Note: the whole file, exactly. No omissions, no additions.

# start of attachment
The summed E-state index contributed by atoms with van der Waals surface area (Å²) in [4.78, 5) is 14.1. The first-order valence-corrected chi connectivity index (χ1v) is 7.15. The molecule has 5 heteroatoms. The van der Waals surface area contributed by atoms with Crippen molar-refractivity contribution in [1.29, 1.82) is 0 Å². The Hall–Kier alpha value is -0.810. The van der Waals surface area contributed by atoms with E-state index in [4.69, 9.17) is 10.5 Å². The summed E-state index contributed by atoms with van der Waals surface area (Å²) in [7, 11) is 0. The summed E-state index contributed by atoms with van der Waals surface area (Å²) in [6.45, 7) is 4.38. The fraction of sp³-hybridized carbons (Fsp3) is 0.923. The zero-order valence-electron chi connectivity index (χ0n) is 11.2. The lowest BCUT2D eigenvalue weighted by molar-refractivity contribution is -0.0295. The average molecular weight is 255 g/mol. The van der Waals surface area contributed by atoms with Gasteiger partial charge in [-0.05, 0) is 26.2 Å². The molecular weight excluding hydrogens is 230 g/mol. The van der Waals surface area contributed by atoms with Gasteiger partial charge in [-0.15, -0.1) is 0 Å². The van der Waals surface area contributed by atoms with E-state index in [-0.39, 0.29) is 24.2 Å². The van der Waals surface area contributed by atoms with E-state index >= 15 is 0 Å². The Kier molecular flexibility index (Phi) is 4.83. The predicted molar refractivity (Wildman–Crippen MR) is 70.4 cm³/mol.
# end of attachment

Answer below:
The summed E-state index contributed by atoms with van der Waals surface area (Å²) in [4.78, 5) is 14.1. The first-order valence-corrected chi connectivity index (χ1v) is 7.15. The molecule has 5 heteroatoms. The van der Waals surface area contributed by atoms with Crippen molar-refractivity contribution in [1.29, 1.82) is 0 Å². The Hall–Kier alpha value is -0.810. The van der Waals surface area contributed by atoms with E-state index in [4.69, 9.17) is 10.5 Å². The summed E-state index contributed by atoms with van der Waals surface area (Å²) in [7, 11) is 0. The summed E-state index contributed by atoms with van der Waals surface area (Å²) in [6.45, 7) is 4.38. The fraction of sp³-hybridized carbons (Fsp3) is 0.923. The zero-order valence-electron chi connectivity index (χ0n) is 11.2. The lowest BCUT2D eigenvalue weighted by molar-refractivity contribution is -0.0295. The average molecular weight is 255 g/mol. The van der Waals surface area contributed by atoms with Gasteiger partial charge in [-0.05, 0) is 26.2 Å². The molecular weight excluding hydrogens is 230 g/mol. The van der Waals surface area contributed by atoms with Gasteiger partial charge in [-0.15, -0.1) is 0 Å². The van der Waals surface area contributed by atoms with E-state index in [-0.39, 0.29) is 24.2 Å². The van der Waals surface area contributed by atoms with E-state index >= 15 is 0 Å². The Kier molecular flexibility index (Phi) is 4.83. The predicted molar refractivity (Wildman–Crippen MR) is 70.4 cm³/mol.